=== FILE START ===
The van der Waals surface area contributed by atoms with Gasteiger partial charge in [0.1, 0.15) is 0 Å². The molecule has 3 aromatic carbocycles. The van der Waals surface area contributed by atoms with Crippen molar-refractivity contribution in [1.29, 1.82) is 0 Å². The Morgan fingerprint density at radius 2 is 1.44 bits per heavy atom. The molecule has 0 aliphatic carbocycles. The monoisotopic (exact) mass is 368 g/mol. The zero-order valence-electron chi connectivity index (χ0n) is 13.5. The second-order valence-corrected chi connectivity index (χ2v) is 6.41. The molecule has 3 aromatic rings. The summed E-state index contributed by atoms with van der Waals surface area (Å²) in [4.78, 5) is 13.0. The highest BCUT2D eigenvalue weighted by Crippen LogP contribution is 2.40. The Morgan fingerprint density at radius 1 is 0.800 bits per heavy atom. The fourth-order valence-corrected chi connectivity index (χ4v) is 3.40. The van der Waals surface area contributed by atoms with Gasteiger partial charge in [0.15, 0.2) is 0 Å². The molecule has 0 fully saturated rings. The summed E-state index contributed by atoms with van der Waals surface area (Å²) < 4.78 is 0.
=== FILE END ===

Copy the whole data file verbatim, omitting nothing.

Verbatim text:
The van der Waals surface area contributed by atoms with Gasteiger partial charge in [0.1, 0.15) is 0 Å². The molecule has 3 aromatic carbocycles. The van der Waals surface area contributed by atoms with Crippen molar-refractivity contribution in [1.29, 1.82) is 0 Å². The Morgan fingerprint density at radius 2 is 1.44 bits per heavy atom. The molecule has 0 aliphatic carbocycles. The monoisotopic (exact) mass is 368 g/mol. The zero-order valence-electron chi connectivity index (χ0n) is 13.5. The second-order valence-corrected chi connectivity index (χ2v) is 6.41. The molecule has 3 aromatic rings. The summed E-state index contributed by atoms with van der Waals surface area (Å²) in [4.78, 5) is 13.0. The highest BCUT2D eigenvalue weighted by Crippen LogP contribution is 2.40. The Morgan fingerprint density at radius 1 is 0.800 bits per heavy atom. The fourth-order valence-corrected chi connectivity index (χ4v) is 3.40. The van der Waals surface area contributed by atoms with Gasteiger partial charge in [0.15, 0.2) is 0 Å². The molecule has 0 fully saturated rings. The summed E-state index contributed by atoms with van der Waals surface area (Å²) < 4.78 is 0.